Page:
Apr 21, 2017 02:05 AM EDT
When you walk through the hot springs of Yellowstone National Park, you may find extreme environments. However, they could also be a host to a wild diversity of microbes that might give some insight into the evolution of life on Earth as well as in the far-off planets.
Extremely high temperatures of hot springs cannot be tolerated by photosynthetic life. However, chemosynthetic microorganisms that are dependent only on chemicals, not the sun, for energy still survive in such environments. These amazing microbes might survive and are thought to be the nearest modern relatives to the planet's early life.
"Chemosynthetic microorganisms provide useful models for understanding how life might persist in extraterrestrial systems, like the subsurface of Europa, for instance, where light energy will not be available but abundant sources of chemical energy might be," said Daniel Colman, a geomicrobiologist at Montana State University in Bozeman.
It was in 2014 that Colman and his colleagues gathered samples from chemosynthetic microbial groups in 15 hot springs at Yellowstone National Park. These are complex environments with a wide availability of nutrients within the hot spring. The team examined how the variations could affect chemosynthetic groups without oxygen at a particular area, according to Phys.org.
Colman and his team's study was titled "Ecological differentiation in planktonic and sediment-associated chemotrophic microbial populations in Yellowstone hot springs," in the journal FEMS Microbiology Ecology. The team examined microorganisms that were planktonic, or free-swimming, or those who lived in sediment. The scientists then looked at the chemistry of the water as well as the sediments' mineralogy. Yellowstone bacteria are microaerophiles. They require oxygen but at low concentrations compared to those in the Earth's atmosphere. On the other hand, sediment communities in Yellowstone show a predominance of chemosynthetic microbes relying on inorganic substances for oxidants, such as elemental sulfur or oxidized iron.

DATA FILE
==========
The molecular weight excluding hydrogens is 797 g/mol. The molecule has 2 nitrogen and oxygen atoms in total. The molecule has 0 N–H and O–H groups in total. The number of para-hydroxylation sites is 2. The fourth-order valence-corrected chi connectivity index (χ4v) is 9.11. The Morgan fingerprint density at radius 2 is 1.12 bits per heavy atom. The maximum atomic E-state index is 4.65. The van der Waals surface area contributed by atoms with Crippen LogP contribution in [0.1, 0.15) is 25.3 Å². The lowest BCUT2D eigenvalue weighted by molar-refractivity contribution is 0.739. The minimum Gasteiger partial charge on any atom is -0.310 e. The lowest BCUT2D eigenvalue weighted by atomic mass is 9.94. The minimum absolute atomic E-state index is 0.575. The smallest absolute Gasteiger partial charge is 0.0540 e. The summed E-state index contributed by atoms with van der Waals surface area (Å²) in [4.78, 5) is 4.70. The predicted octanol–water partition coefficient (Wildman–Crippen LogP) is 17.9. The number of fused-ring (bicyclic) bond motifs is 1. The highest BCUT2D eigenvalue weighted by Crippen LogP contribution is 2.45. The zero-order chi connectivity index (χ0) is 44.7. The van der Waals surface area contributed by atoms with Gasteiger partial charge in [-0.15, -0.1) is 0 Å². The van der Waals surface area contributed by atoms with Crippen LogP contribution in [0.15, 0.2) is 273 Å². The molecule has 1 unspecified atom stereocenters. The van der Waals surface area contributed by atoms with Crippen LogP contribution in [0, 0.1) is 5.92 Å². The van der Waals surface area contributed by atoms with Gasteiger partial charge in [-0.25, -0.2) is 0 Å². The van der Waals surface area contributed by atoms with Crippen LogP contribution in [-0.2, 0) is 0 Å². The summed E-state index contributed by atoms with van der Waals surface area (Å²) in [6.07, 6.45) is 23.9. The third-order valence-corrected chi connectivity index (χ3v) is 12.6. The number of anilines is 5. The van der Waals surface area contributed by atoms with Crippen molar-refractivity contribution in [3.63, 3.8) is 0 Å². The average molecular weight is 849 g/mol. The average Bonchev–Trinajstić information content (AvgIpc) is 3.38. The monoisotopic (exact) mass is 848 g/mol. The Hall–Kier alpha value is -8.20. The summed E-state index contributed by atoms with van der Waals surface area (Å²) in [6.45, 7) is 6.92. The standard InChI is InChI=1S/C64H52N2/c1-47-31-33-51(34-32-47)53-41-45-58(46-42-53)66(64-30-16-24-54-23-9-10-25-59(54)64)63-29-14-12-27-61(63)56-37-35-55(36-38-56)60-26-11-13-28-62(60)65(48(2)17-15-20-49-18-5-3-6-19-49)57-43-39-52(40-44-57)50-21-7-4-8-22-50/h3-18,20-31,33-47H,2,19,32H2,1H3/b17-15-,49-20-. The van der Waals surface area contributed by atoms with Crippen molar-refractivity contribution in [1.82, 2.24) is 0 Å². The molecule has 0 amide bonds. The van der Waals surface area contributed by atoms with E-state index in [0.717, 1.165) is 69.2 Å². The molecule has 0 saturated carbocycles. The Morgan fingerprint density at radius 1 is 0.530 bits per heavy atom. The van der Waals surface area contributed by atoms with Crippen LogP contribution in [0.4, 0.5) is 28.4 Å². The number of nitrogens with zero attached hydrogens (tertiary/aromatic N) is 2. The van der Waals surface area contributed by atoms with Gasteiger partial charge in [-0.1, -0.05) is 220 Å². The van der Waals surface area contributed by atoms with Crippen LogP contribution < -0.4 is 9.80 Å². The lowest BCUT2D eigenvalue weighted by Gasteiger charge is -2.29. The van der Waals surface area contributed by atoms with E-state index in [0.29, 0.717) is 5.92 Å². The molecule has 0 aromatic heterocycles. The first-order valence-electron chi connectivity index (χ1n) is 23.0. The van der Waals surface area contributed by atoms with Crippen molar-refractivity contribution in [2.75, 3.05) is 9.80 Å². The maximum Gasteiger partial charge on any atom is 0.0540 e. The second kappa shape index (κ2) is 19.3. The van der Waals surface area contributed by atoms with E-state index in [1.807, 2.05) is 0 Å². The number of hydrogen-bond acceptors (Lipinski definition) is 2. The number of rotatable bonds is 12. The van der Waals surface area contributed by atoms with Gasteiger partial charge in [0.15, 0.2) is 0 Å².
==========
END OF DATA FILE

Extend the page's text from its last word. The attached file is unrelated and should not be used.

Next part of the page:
Researchers surmise that during early evolution, early life was limited by the availability of oxidants. They had to survive only with whatever was available. This could be similar to extra-terrestrial settings on places like Europa.
"These environments are understudied in astrobiology research, but hold tremendous promise as accessible analogs for extraterrestrial habitable environments that might be present on Enceladus, Mars, or Europa," Colman said.
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